Structuralism - In literary criticism, structuralism links various texts via a big idea about the elements and narrative shapes that are common among them. For example, one structure common to most (but not all) fiction is “a protagonist goes through some type of emotional change.” We can examine how the protagonist varies across genres and styles while serving, at a basic narrative level, the same structural function.

Structuralism may examine connections that define a genre (romance narratives feature certain types of protagonists facing certain types of challenges). Structuralism may also broaden out to look at how all texts, in general, function. Thus structuralism relates in some ways to mythology (what makes a story worth repeating? how do stories interact with society?) and psychology (why is the human mind given to crafting certain types of stories? what pleasures/useful outcomes does the mind derive from crafting/experiencing stories?).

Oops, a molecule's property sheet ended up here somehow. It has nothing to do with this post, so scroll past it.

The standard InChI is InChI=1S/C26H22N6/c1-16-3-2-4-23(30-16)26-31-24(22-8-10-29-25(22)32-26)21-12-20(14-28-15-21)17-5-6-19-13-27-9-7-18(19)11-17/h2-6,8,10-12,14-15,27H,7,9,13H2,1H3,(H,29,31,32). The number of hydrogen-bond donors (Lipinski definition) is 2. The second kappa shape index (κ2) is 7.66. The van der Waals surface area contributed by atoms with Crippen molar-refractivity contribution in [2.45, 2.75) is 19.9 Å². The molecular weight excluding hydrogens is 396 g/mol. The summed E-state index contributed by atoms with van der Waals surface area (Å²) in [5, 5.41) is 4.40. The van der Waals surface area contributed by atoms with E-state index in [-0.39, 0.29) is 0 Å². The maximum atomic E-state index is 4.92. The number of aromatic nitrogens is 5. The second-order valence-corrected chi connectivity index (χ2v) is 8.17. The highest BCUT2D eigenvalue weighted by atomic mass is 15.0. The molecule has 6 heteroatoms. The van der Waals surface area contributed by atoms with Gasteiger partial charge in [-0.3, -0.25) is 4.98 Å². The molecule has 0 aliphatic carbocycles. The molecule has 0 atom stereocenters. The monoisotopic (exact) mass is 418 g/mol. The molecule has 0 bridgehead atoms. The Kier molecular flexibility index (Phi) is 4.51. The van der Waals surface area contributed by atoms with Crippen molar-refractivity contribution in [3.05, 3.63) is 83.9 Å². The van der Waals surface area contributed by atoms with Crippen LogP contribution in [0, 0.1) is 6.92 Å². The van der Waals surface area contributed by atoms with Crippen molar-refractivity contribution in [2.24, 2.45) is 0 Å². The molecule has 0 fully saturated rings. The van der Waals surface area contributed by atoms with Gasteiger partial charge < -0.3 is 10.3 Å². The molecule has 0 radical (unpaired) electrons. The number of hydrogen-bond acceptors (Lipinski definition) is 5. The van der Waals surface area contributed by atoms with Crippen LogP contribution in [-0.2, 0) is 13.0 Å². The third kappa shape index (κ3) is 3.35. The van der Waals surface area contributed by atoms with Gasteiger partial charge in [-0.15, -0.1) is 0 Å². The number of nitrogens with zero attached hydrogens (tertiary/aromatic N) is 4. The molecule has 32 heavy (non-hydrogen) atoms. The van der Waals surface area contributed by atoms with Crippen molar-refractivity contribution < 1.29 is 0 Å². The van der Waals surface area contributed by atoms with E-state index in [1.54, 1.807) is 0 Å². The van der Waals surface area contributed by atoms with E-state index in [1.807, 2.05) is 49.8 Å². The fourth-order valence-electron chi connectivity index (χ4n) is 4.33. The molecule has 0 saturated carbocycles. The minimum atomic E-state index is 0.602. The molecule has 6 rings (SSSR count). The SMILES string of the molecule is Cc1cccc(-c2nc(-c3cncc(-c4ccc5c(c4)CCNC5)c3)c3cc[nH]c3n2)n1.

One problem with structuralism is that it functions often as a top-down hunt for supposedly preexisting elements, while art and culture continue to move out from under its grasp, producing difficult to categorize hybrids (chimerae).

Still, structuralism provides us with a way of approaching texts that can be useful, especially for the student of literature for whom the elements of fiction and of writing in general are not yet internalized. From Wikipedia, my emphasis:

Structuralism argues that there must be a structure in every text, which explains why it is easier for experienced readers than for non-experienced readers to interpret a text. Hence, everything that is written seems to be governed by specific rules, or a “grammar of literature,” that one learns in educational institutions and that are to be unmasked.

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